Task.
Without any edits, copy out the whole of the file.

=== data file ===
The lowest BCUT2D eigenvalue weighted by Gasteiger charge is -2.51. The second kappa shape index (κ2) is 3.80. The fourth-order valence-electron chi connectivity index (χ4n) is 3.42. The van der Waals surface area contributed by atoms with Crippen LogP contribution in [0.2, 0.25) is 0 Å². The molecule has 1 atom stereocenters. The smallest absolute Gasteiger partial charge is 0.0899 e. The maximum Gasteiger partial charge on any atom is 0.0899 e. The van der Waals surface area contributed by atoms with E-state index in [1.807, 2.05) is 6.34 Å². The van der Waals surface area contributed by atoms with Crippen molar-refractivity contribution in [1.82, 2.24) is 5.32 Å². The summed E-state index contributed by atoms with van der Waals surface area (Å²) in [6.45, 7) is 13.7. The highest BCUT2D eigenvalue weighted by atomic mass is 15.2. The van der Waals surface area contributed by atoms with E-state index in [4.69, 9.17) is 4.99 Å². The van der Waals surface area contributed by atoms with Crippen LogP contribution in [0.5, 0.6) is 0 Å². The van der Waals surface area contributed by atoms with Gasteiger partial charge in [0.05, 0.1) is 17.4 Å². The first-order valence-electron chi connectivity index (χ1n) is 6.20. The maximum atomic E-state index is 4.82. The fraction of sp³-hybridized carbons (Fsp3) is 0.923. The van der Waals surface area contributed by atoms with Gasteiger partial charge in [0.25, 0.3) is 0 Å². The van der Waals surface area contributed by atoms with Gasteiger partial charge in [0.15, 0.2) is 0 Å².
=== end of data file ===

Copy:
The lowest BCUT2D eigenvalue weighted by Gasteiger charge is -2.51. The second kappa shape index (κ2) is 3.80. The fourth-order valence-electron chi connectivity index (χ4n) is 3.42. The van der Waals surface area contributed by atoms with Crippen LogP contribution in [0.2, 0.25) is 0 Å². The molecule has 1 atom stereocenters. The smallest absolute Gasteiger partial charge is 0.0899 e. The maximum Gasteiger partial charge on any atom is 0.0899 e. The van der Waals surface area contributed by atoms with E-state index in [1.807, 2.05) is 6.34 Å². The van der Waals surface area contributed by atoms with Crippen molar-refractivity contribution in [1.82, 2.24) is 5.32 Å². The summed E-state index contributed by atoms with van der Waals surface area (Å²) in [6.45, 7) is 13.7. The highest BCUT2D eigenvalue weighted by atomic mass is 15.2. The van der Waals surface area contributed by atoms with E-state index in [4.69, 9.17) is 4.99 Å². The van der Waals surface area contributed by atoms with Crippen LogP contribution in [0.5, 0.6) is 0 Å². The van der Waals surface area contributed by atoms with Gasteiger partial charge in [0.05, 0.1) is 17.4 Å². The first-order valence-electron chi connectivity index (χ1n) is 6.20. The maximum atomic E-state index is 4.82. The fraction of sp³-hybridized carbons (Fsp3) is 0.923. The van der Waals surface area contributed by atoms with Gasteiger partial charge in [0.25, 0.3) is 0 Å². The van der Waals surface area contributed by atoms with Gasteiger partial charge in [0.15, 0.2) is 0 Å².